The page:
Posted by: gillarbuthnott | August 25, 2015

Bookfest Blog #3: This cannot be happening….

640px-Edinburgh_International_Book_Festival_2013Well, I had a lovely sunny day for my Corfu reading workshop. What with the sun, the Greek music and the Greek food, it was all very… Greek. It was great fun hearing about other people’s experiences of reading the Durrell brothers – and not only the Corfu books. I am inspired to do battle with some of Lawrence’s particularly difficult novels again. Maybe this time I’ll reach the end.

I wasn’t quite honest in my last post. Or at least, I missed something out…

If you’ve followed this blog for a long time, you’ll know that I almost missed one of my own events a couple of years ago, arriving with about 38 seconds to spare. Not surprisingly, I decided that was never happening again, and this year, with so much on, I have been particularly neurotic. I have a big spreadsheet that has been checked by Husband and Elder Child, to make sure history doesn’t repeat itself.

And so it was, gentle reader, that I set out in lots of time, fully clothed, and with all my notes and books, to chair the Forensics event on Friday. Got on the bus, got off the bus, went to put my umbrella away in the bag with my notes and books… Yep; still on the bus.

Run (not easy in Birkenstocks) along Princes Street like a madwoman, yelling ‘Please stop!’ Catch up with bus at stop. Can see my bag on back seat. Hammer on bus window. Bus moves off. Run after bus. Am never going to catch it unless the wheels fall off. See taxi with For Hire sign – incredibly – lit. Hail taxi. Throw self into taxi.

Gasp ‘Follow that bus!’

Driver eventually wipes tears of laughter from eyes and does, indeed, follow that bus. Do not catch up at next stop (George St). Do catch up at second one (York Pl). Try to open door – but taxi has not completely halted, so only succeed in engaging child lock. Wait, fuming, for magic click noise of lock disengaging. Throw self from taxi. Bus moves off.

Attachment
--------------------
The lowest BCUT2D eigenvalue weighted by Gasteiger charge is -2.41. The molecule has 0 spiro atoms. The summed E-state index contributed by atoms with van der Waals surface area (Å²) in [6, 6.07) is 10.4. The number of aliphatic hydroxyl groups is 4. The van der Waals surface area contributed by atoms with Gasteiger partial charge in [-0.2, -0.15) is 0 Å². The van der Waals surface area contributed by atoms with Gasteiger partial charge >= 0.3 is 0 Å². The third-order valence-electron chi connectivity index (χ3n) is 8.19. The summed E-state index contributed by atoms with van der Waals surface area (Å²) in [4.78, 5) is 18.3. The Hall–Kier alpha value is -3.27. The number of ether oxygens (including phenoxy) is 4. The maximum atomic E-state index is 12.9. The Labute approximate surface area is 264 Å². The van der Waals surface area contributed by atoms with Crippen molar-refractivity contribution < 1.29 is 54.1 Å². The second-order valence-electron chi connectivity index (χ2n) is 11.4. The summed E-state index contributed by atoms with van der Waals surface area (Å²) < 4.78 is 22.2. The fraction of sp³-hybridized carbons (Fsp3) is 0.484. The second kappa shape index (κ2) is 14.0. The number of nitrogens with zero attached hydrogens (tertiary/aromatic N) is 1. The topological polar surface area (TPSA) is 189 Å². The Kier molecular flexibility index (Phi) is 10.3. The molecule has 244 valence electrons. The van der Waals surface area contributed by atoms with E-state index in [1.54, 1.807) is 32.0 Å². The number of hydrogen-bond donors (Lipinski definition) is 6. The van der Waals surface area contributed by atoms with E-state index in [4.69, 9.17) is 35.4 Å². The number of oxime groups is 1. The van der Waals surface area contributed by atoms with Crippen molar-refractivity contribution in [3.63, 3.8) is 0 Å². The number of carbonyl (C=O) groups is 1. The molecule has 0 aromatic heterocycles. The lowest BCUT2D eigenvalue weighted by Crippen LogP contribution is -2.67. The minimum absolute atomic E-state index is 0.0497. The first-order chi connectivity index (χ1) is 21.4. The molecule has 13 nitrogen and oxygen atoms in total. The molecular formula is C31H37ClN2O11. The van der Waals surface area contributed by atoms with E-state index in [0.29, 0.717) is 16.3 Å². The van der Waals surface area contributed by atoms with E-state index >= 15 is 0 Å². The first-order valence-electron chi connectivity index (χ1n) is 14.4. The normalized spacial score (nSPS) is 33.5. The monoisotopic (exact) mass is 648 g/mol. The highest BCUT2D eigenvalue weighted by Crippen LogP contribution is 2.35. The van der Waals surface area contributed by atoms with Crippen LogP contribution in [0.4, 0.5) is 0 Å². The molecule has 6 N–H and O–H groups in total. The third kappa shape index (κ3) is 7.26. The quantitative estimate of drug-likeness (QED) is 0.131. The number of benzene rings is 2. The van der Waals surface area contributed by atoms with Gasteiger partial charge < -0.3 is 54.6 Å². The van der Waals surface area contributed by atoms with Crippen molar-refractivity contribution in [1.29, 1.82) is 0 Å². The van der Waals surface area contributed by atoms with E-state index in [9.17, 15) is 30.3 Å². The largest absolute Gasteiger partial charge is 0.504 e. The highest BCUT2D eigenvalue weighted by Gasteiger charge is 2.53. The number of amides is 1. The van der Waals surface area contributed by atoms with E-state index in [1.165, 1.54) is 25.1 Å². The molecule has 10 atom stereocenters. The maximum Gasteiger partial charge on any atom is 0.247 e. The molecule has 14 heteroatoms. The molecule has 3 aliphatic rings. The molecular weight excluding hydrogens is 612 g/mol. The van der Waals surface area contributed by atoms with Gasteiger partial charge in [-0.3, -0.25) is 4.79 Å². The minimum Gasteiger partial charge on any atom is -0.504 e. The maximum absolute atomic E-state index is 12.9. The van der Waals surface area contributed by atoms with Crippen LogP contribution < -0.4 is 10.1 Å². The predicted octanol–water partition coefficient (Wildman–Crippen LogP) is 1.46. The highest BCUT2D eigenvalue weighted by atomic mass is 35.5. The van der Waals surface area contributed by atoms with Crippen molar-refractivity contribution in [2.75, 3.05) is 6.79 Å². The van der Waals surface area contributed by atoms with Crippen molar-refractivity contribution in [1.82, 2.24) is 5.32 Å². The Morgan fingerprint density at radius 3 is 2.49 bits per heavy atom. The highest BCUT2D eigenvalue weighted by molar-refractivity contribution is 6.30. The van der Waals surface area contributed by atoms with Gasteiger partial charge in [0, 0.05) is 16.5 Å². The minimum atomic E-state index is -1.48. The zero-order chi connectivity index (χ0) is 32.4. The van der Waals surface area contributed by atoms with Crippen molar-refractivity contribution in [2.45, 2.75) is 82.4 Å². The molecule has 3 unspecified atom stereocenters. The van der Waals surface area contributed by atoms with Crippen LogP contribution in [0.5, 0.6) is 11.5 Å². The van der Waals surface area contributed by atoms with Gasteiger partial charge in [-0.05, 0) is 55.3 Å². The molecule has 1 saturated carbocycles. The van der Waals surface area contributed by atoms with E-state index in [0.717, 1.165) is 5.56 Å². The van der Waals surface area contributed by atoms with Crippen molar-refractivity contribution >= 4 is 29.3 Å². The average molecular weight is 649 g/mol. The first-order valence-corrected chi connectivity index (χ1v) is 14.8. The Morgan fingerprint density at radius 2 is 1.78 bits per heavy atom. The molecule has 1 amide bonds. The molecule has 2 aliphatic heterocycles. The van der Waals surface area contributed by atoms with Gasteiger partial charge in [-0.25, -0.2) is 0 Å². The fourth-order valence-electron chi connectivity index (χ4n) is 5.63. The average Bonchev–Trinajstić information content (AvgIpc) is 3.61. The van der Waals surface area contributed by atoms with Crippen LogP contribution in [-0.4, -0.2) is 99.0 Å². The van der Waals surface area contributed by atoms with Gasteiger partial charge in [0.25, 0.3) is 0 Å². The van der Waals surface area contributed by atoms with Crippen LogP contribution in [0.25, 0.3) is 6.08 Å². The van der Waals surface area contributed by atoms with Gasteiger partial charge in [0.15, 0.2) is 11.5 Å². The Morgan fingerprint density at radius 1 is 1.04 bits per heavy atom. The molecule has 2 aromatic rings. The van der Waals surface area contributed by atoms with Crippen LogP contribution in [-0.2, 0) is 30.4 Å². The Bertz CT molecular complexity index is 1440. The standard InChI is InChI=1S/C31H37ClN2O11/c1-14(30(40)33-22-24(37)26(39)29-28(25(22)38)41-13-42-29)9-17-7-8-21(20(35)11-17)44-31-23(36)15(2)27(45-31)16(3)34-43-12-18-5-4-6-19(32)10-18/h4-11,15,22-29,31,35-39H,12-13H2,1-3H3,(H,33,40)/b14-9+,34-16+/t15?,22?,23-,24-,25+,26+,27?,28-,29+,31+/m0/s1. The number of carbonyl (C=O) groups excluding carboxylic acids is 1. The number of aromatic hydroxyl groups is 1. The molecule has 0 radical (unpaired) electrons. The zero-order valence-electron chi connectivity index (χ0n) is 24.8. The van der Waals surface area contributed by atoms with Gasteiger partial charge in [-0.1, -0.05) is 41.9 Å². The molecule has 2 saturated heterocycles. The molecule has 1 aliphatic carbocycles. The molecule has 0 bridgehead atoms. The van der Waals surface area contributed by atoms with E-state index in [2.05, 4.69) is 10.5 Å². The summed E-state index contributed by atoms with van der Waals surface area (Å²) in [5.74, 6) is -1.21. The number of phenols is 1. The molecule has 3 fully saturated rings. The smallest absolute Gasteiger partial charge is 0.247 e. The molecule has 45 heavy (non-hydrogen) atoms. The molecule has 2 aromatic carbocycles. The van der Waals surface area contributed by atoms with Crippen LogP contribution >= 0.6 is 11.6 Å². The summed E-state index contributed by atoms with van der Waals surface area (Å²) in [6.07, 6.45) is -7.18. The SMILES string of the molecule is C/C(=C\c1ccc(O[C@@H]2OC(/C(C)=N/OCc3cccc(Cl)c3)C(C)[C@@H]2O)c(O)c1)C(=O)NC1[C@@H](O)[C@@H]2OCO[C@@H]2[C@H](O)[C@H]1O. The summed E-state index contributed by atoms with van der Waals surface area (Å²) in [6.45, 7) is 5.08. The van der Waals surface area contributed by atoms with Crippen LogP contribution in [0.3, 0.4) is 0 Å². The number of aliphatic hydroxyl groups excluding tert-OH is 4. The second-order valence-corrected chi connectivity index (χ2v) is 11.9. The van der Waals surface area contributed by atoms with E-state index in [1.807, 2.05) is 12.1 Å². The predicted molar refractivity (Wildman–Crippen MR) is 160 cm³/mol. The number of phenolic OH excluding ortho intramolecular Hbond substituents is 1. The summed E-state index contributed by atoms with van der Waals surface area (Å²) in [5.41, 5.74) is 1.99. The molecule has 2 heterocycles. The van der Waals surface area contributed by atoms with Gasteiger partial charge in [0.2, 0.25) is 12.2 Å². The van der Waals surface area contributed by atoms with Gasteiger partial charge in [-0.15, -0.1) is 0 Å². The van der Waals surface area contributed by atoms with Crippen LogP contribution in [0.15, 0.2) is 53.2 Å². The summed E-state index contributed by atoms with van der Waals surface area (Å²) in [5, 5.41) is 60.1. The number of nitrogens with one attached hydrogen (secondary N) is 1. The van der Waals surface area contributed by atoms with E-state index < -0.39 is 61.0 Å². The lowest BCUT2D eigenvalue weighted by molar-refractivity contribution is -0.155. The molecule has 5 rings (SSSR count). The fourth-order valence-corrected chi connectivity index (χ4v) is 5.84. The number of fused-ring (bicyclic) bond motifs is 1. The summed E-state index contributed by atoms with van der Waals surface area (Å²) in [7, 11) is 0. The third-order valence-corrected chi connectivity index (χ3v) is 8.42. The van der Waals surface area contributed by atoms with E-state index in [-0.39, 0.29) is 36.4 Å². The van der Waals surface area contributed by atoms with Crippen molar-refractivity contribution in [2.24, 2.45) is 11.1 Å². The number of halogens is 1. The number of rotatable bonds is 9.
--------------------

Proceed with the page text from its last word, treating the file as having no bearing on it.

Back into taxi. Driver relishing challenge now. Goes through traffic light when he really shouldn’t, so we don’t get too far behind. Leith Walk. Bus stops behind another bus at next stop. Wait for magic click. Throw self out of taxi. Run towards bus. Bus door opens. Young man with backpack steps out, my bag clutched to manly chest. About to wrestle him to ground, tear throat out with teeth. Young man holds out bag. ‘I think this is yours,’ he says. Put teeth away. ‘I saw you trying to catch up, and I told the driver, but he said there was nothing he could do, so I was going to hand it into lost property for you.’ Embrace young man, gabbling incoherently (He might well have found teeth in throat less alarming.)

‘How can I ever repay you?’ I ask. Or something like that. And he says, ‘I don’t want anything. Just pay it forward.’

I promise I will, with interest. But a thousand Thankyous, nicest, kindest tourist in the city. And Thankyou, lovely taxi driver. And Thankyou, Book Festival staff in the yurt, for calming me down before you all fell over howling with laughter. As did Val McDermid. As did Niamh Nic Daeid.

I only did it to calm their nerves. Honest.



  1. Oh my stars – what WILL you do next year?!?!? Glad you survived this one!

  2. Who can tell? Certainly not me. The world waits, with bated breath… Frankly, I’m surprised they still let me into the Book Festival at all!

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